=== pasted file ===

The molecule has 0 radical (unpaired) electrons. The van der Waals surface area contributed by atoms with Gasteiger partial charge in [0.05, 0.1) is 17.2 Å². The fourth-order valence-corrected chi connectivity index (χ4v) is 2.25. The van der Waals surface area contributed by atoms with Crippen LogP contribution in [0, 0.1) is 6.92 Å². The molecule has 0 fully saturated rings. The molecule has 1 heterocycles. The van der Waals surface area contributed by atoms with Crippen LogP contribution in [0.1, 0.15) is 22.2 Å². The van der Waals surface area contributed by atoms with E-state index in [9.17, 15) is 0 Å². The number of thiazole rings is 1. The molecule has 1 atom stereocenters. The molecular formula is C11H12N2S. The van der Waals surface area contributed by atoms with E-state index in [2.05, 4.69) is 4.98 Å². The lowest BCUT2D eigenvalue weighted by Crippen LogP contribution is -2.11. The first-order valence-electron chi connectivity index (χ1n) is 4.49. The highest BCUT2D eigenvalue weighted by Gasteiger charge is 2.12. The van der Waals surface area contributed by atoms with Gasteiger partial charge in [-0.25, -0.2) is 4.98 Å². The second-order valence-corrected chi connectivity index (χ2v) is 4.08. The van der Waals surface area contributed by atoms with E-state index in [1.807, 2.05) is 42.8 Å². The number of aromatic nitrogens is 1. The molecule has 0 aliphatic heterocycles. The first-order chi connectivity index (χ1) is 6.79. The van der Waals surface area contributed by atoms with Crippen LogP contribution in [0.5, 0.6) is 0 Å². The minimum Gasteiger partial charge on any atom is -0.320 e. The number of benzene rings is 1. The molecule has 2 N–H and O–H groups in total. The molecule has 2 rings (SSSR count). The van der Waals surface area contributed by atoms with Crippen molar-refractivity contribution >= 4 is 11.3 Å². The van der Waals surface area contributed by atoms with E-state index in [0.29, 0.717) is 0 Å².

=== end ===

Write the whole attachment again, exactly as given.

The molecule has 0 radical (unpaired) electrons. The van der Waals surface area contributed by atoms with Gasteiger partial charge in [0.05, 0.1) is 17.2 Å². The fourth-order valence-corrected chi connectivity index (χ4v) is 2.25. The van der Waals surface area contributed by atoms with Crippen LogP contribution in [0, 0.1) is 6.92 Å². The molecule has 0 fully saturated rings. The molecule has 1 heterocycles. The van der Waals surface area contributed by atoms with Crippen LogP contribution in [0.1, 0.15) is 22.2 Å². The van der Waals surface area contributed by atoms with E-state index in [9.17, 15) is 0 Å². The number of thiazole rings is 1. The molecule has 1 atom stereocenters. The molecular formula is C11H12N2S. The van der Waals surface area contributed by atoms with E-state index in [2.05, 4.69) is 4.98 Å². The lowest BCUT2D eigenvalue weighted by Crippen LogP contribution is -2.11. The first-order valence-electron chi connectivity index (χ1n) is 4.49. The highest BCUT2D eigenvalue weighted by Gasteiger charge is 2.12. The van der Waals surface area contributed by atoms with Gasteiger partial charge in [-0.25, -0.2) is 4.98 Å². The second-order valence-corrected chi connectivity index (χ2v) is 4.08. The van der Waals surface area contributed by atoms with E-state index in [1.807, 2.05) is 42.8 Å². The number of aromatic nitrogens is 1. The molecule has 0 aliphatic heterocycles. The first-order chi connectivity index (χ1) is 6.79. The van der Waals surface area contributed by atoms with Crippen LogP contribution in [0.5, 0.6) is 0 Å². The minimum Gasteiger partial charge on any atom is -0.320 e. The number of benzene rings is 1. The molecule has 2 N–H and O–H groups in total. The molecule has 2 rings (SSSR count). The van der Waals surface area contributed by atoms with Crippen molar-refractivity contribution >= 4 is 11.3 Å². The van der Waals surface area contributed by atoms with E-state index in [0.29, 0.717) is 0 Å².